Circumventing parliament in March, Prime Minister Benjamin Netanyahu's cabinet approved emergency regulations that enabled the Shin Bet internal security service to tap into cellular data to retrace the movements of people infected by the virus.
Israel's Supreme Court on Sunday ordered the Shin Bet security agency to halt its use of phone-surveillance technology in the battle against the coronavirus unless parliament begins legislating guidelines for the controversial practice.
In its decision, the court said parliament must begin the legislative process by Thursday.
The ruling came hours after Israel's embattled health minister said he would step down following a public uproar over his handling of the crisis and his own Covid-19 infection.
Israel last month said it was using the Shin Bet's phone-surveillance technology to identify people exposed to the coronavirus by retracing the movements of those who were already infected. People who had come into close contact with the infected were then ordered into home quarantine.
The coronavirus causes mild to moderate symptoms in most patients, who recover within a few weeks.
But it can cause severe illness or death, particularly in older patients or those with underlying health problems.
While officials have defended the practice as a life-saving measure, civil rights groups attacked it as an assault on privacy rights.
Adalah, an Arab-run advocacy group that challenged the order, praised the court decision but said it was “gravely concerned” that it had given the government so much time to conduct and legislate the practice.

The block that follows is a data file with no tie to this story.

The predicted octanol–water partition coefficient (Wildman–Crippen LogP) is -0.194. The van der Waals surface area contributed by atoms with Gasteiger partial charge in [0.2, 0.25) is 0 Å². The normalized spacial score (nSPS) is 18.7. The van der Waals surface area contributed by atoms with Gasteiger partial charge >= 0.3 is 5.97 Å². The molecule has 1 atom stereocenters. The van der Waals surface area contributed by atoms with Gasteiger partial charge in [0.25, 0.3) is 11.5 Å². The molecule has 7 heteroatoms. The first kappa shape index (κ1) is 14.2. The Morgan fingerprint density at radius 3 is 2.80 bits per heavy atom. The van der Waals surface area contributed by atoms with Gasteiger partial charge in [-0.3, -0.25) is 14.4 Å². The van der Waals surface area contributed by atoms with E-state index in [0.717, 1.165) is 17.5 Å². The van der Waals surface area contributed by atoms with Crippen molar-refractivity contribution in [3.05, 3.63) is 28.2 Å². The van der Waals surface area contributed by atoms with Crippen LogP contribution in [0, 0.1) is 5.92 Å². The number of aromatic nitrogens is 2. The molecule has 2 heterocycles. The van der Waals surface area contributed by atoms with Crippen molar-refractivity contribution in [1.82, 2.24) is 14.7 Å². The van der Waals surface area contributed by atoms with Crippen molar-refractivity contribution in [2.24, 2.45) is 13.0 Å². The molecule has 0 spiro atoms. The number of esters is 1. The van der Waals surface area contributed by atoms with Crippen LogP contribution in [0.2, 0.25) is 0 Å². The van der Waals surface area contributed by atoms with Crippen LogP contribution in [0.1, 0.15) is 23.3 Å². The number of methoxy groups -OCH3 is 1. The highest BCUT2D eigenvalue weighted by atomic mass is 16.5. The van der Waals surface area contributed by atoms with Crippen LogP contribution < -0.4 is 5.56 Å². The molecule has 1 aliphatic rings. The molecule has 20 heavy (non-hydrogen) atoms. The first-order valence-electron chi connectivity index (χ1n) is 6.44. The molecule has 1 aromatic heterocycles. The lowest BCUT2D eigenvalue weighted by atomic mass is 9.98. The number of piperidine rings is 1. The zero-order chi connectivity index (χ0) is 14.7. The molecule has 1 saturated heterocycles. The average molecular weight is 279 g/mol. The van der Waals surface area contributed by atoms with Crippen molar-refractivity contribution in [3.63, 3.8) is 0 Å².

“A Supreme Court decision that acknowledges this illegality but nevertheless allows it to continue severely harms the civil rights of all citizens," it said.
The Shin Bet said it was reviewing the decision and had no further comment. But Cabinet Minister Yuval Steinitz, an ally of Prime Minister Benjamin Netanyahu, called the ruling “worrying” and accused the court of “excessive and unnecessary intervention.”
Meanwhile, Health Minister Yaakov Litzman informed Netanyahu that he would step aside as the country forms a new government. In a statement, he made no mention of his much-criticised performance at the Health Ministry, which he has led for most of the past decade.
Instead, he'll take over the Housing Ministry to deal with the country's housing crisis.
The government has generally been lauded for keeping the coronavirus crisis in check. The virus has infected over 15,000 Israelis and killed nearly 200 people, but Israel has not seen its health system overwhelmed like hard-hit places such as Italy or New York, and the country has begun easing weeks of lockdown.
Litzman, an ultra-Orthodox politician with no formal medical training, has come under criticism for appearing ill-prepared at news conferences and reportedly resisting proposals to tighten lockdown measures that would affect the country's religious community.
Early this month, Litzman was diagnosed with Covid-19, apparently after ignoring his own ministry's orders to avoid group prayer in public places. He has since recovered.
In a TV interview on Sunday, Litzman said he had never violated lockdown rules and was leaving his job because he was ready for a new challenge, not because of public pressure.
"It’s clear things have changed for the better," he told Channel 13 TV, referring to the outbreak.